Historically, salami was popular among Southern European peasants because it stores at room temperature for up to 30–40 days once cut, possibly supplementing a meager or inconsistent supply of fresh meat. Countries and regions across Europe make their own traditional varieties.
The word salami in English comes from the plural form of the Italian salame; it is a singular or plural word in English for cured meats of a European, particularly Italian, style. In Romanian, Bulgarian and Turkish it's Salam, in Hungarian it's szalámi, while in French, German and Dutch it's the same as in English.
The word originates from the word sale (salt) with a termination (ame) that in Italian indicates a collective noun. Thus, it originally meant all kinds of salted (meats). The Italian tradition of cured meats includes several styles, and the word salame soon specifically meant only the most popular kind—a salted and spiced meat, ground and extruded into an elongated and thin casing (usually, cleaned animal intestine), then left to undergo natural fermentation for several days, months, or even years.
Ingredients of salami
A traditional salame, with its typical marbled appearance, is made from pork or beef (sometimes specifically veal). Beef is usual in Kosher and Halal salami. Makers also use other meats, including venison, poultry (mostly turkey). Goose salami is traditional in parts of Northern Italy. Salami has also been made from donkey, and horse. Typical additional ingredients include:
The maker usually ferments the raw meat mixture for a day, then stuffs it into either an edible natural or inedible cellulose casing, and hangs it up to cure. Some recipes apply heat to about 40 °C (104°F) to accelerate fermentation and drying. Higher temperatures (about 60 °C (140°F)) stop the fermentation when the salami reaches the desired pH, but the product is not fully cooked (75 °C (167°F) or higher). Makers often treat the casings with an edible mold (Penicillium) culture. The mold imparts flavor, helps the drying process, and helps prevent spoilage during curing.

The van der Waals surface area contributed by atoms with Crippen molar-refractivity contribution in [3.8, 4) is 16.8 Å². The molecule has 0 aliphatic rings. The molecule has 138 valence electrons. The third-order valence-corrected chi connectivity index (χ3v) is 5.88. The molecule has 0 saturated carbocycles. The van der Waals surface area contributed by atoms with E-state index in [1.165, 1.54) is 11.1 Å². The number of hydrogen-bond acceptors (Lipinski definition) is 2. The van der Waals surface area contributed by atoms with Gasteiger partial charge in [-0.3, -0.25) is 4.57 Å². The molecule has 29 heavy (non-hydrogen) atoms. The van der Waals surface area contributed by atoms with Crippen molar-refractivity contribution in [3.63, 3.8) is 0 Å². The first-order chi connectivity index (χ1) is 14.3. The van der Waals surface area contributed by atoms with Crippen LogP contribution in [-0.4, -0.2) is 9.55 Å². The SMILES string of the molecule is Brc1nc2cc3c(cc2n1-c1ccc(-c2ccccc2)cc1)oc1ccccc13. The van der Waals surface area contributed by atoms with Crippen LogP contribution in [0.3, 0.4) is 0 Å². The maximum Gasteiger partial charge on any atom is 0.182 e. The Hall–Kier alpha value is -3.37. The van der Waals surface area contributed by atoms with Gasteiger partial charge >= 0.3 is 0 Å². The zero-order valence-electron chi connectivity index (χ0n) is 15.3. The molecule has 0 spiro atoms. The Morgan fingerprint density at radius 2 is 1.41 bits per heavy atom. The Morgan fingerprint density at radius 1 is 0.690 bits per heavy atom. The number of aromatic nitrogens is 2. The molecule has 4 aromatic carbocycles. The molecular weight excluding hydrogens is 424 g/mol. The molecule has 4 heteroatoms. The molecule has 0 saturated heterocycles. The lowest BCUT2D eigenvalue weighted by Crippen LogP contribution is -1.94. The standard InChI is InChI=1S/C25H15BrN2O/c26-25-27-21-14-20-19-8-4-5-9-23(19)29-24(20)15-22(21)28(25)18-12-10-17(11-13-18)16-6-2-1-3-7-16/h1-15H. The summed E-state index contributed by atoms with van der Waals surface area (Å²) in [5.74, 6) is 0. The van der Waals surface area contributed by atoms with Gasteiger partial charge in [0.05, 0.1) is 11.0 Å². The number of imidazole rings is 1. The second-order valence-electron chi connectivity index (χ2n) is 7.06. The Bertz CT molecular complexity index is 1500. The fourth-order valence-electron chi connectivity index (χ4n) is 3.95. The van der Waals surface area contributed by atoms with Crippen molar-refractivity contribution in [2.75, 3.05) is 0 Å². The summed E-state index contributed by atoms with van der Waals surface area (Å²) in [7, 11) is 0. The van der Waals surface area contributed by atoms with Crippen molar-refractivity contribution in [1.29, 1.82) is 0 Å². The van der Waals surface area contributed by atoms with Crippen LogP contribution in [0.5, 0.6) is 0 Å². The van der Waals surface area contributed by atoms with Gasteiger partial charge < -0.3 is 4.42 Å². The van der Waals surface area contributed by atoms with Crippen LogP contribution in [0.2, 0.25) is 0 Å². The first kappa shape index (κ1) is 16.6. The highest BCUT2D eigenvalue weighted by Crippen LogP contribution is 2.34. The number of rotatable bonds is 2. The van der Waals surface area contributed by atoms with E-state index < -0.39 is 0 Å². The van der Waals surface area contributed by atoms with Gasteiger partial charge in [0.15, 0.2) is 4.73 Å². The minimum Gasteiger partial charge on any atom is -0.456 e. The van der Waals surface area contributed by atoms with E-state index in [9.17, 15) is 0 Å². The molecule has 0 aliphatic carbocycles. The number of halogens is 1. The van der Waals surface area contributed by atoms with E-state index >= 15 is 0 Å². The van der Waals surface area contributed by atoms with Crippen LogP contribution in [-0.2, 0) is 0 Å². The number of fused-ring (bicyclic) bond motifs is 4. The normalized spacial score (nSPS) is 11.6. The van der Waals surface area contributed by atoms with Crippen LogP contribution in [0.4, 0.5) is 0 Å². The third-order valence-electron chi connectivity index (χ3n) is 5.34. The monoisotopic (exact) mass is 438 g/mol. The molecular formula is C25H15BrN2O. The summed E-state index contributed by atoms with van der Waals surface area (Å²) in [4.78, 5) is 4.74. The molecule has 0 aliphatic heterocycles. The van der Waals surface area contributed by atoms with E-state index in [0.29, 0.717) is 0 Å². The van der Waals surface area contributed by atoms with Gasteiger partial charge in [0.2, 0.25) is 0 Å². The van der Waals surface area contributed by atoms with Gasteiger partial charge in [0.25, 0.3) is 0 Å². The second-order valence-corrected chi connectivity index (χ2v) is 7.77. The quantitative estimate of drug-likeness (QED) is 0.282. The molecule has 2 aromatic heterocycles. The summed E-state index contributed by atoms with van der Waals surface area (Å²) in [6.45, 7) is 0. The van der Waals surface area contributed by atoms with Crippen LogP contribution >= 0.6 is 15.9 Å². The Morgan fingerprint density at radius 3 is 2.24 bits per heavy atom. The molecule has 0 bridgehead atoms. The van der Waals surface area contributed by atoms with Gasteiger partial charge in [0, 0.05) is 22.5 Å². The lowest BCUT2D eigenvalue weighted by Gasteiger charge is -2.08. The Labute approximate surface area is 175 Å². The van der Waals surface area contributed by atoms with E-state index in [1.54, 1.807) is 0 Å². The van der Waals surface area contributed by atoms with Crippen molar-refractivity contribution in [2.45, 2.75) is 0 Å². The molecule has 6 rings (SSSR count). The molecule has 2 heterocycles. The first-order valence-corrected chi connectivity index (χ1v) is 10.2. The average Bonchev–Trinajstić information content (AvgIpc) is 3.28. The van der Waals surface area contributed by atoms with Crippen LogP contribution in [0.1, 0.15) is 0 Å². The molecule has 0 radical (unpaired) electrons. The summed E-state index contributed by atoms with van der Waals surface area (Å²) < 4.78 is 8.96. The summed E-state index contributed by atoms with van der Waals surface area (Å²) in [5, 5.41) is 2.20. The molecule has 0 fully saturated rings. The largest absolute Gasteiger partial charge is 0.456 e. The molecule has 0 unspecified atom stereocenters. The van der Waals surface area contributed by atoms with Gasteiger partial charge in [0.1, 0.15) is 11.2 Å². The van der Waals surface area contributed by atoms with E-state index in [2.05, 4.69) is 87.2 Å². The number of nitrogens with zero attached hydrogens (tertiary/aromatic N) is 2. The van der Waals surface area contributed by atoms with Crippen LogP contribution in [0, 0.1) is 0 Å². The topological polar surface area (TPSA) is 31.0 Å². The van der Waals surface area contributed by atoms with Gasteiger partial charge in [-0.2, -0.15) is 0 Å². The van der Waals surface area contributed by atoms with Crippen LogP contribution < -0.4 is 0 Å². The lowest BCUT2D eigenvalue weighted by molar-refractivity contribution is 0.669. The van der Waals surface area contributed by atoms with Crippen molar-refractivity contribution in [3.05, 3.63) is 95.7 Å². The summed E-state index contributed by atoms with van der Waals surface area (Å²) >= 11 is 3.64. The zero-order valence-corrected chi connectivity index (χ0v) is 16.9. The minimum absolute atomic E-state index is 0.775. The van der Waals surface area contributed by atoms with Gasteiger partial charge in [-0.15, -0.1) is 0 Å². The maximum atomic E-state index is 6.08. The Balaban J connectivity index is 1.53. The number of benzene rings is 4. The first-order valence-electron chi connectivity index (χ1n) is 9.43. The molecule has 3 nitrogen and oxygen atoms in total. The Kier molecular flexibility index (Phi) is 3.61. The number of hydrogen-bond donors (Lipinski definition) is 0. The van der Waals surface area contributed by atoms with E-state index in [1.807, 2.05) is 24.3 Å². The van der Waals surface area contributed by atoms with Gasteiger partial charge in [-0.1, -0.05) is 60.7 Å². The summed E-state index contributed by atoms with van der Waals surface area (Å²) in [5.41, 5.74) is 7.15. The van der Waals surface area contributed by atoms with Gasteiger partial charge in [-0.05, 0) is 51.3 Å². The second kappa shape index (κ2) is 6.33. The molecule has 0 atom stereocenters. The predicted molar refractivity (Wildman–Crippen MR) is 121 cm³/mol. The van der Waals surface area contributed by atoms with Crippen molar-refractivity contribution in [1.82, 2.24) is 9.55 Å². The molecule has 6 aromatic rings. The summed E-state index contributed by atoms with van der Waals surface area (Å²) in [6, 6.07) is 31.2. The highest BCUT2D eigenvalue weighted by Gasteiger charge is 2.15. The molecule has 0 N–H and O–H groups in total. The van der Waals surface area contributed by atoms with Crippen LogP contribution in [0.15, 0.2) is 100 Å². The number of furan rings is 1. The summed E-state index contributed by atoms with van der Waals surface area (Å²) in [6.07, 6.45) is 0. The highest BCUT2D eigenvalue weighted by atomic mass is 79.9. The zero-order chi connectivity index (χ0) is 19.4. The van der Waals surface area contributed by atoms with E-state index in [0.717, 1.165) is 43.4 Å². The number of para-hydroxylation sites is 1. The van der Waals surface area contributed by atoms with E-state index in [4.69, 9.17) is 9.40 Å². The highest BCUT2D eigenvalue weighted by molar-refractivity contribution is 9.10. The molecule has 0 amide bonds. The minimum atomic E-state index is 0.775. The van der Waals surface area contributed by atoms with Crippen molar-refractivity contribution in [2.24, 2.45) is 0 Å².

Salami varieties include:
- Cacciatore (Cacciatora, Cacciatorini) "Hunter" salami. Italy.
- Chorizo, also spicy Iberian variant
- Ciauscolo, typical of Marche
- Felino, Province of Parma
- Finocchiona, typical of southern Tuscany
- German salami
- Kulen spicy salami characteristic for Slavonia, Vojvodina and parts of Baranya
- Saucisson sec (French "dry sausage")
- Soppressata, typical of Calabria
- Spegepølse (Danish, means salted and dried sausage)
- Winter salami (Hungarian Téliszalámi)
Many Old World salami are named after their region or country of origin—such as Arles, Genoa, Hungarian, and Milano salami. Many are flavored with garlic. Some types—including some varieties from Spain (salchichón), Hungary (pick salami), and southern Italy (such as Neapolitan varieties that led to American pepperoni) include paprika or chili powder. Varieties also differ by coarseness or fineness of the chopped meat and size and style of the casing.